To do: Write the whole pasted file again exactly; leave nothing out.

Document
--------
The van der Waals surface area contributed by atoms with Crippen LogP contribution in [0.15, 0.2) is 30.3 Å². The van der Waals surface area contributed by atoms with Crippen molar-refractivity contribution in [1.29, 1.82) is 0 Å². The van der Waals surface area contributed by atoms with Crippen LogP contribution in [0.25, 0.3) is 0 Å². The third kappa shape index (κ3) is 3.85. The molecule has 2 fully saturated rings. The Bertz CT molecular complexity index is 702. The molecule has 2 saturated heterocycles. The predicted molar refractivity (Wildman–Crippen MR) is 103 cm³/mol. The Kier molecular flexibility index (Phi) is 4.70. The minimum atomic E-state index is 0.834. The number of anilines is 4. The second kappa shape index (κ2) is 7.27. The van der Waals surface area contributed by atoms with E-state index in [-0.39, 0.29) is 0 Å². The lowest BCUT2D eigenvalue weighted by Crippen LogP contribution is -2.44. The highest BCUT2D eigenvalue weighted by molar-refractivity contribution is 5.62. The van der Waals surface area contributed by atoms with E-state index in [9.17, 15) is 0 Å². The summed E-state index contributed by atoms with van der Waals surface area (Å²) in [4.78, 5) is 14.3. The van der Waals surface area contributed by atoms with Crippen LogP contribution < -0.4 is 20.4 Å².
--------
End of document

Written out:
The van der Waals surface area contributed by atoms with Crippen LogP contribution in [0.15, 0.2) is 30.3 Å². The van der Waals surface area contributed by atoms with Crippen molar-refractivity contribution in [1.29, 1.82) is 0 Å². The van der Waals surface area contributed by atoms with Crippen LogP contribution in [0.25, 0.3) is 0 Å². The third kappa shape index (κ3) is 3.85. The molecule has 2 fully saturated rings. The Bertz CT molecular complexity index is 702. The molecule has 2 saturated heterocycles. The predicted molar refractivity (Wildman–Crippen MR) is 103 cm³/mol. The Kier molecular flexibility index (Phi) is 4.70. The minimum atomic E-state index is 0.834. The number of anilines is 4. The second kappa shape index (κ2) is 7.27. The van der Waals surface area contributed by atoms with E-state index in [-0.39, 0.29) is 0 Å². The lowest BCUT2D eigenvalue weighted by Crippen LogP contribution is -2.44. The highest BCUT2D eigenvalue weighted by molar-refractivity contribution is 5.62. The van der Waals surface area contributed by atoms with E-state index in [9.17, 15) is 0 Å². The summed E-state index contributed by atoms with van der Waals surface area (Å²) in [4.78, 5) is 14.3. The van der Waals surface area contributed by atoms with Crippen LogP contribution < -0.4 is 20.4 Å².